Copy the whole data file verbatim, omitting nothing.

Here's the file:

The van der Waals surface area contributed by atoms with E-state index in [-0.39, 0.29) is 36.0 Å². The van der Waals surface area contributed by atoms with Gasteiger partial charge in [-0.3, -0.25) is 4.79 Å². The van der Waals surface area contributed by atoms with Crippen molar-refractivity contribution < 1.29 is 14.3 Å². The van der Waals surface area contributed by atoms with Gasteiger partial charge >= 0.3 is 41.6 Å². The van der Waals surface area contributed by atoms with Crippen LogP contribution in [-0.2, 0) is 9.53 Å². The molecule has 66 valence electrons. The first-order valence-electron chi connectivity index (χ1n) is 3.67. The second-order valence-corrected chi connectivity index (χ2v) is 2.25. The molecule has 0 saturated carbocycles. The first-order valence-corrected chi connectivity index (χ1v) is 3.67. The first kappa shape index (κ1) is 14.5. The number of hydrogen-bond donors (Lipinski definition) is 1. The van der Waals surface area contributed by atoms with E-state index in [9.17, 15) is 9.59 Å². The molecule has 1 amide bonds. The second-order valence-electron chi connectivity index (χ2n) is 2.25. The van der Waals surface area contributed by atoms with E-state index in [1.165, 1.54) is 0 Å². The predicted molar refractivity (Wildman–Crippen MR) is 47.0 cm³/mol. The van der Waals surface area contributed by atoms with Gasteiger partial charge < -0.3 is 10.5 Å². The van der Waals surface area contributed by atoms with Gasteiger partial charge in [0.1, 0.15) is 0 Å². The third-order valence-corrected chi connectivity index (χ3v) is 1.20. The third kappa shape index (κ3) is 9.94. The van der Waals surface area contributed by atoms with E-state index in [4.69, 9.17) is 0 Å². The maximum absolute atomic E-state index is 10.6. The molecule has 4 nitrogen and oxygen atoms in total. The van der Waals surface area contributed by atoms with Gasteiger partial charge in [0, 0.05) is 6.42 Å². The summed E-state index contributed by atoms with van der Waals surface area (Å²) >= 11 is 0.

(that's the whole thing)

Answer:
The van der Waals surface area contributed by atoms with E-state index in [-0.39, 0.29) is 36.0 Å². The van der Waals surface area contributed by atoms with Gasteiger partial charge in [-0.3, -0.25) is 4.79 Å². The van der Waals surface area contributed by atoms with Crippen molar-refractivity contribution < 1.29 is 14.3 Å². The van der Waals surface area contributed by atoms with Gasteiger partial charge >= 0.3 is 41.6 Å². The van der Waals surface area contributed by atoms with Crippen LogP contribution in [-0.2, 0) is 9.53 Å². The molecule has 66 valence electrons. The first-order valence-electron chi connectivity index (χ1n) is 3.67. The second-order valence-corrected chi connectivity index (χ2v) is 2.25. The molecule has 0 saturated carbocycles. The first-order valence-corrected chi connectivity index (χ1v) is 3.67. The first kappa shape index (κ1) is 14.5. The number of hydrogen-bond donors (Lipinski definition) is 1. The van der Waals surface area contributed by atoms with E-state index in [9.17, 15) is 9.59 Å². The molecule has 1 amide bonds. The second-order valence-electron chi connectivity index (χ2n) is 2.25. The van der Waals surface area contributed by atoms with E-state index in [1.165, 1.54) is 0 Å². The predicted molar refractivity (Wildman–Crippen MR) is 47.0 cm³/mol. The van der Waals surface area contributed by atoms with Gasteiger partial charge < -0.3 is 10.5 Å². The van der Waals surface area contributed by atoms with Gasteiger partial charge in [0.1, 0.15) is 0 Å². The third-order valence-corrected chi connectivity index (χ3v) is 1.20. The third kappa shape index (κ3) is 9.94. The van der Waals surface area contributed by atoms with E-state index in [4.69, 9.17) is 0 Å². The maximum absolute atomic E-state index is 10.6. The molecule has 4 nitrogen and oxygen atoms in total. The van der Waals surface area contributed by atoms with Gasteiger partial charge in [0, 0.05) is 6.42 Å². The summed E-state index contributed by atoms with van der Waals surface area (Å²) >= 11 is 0.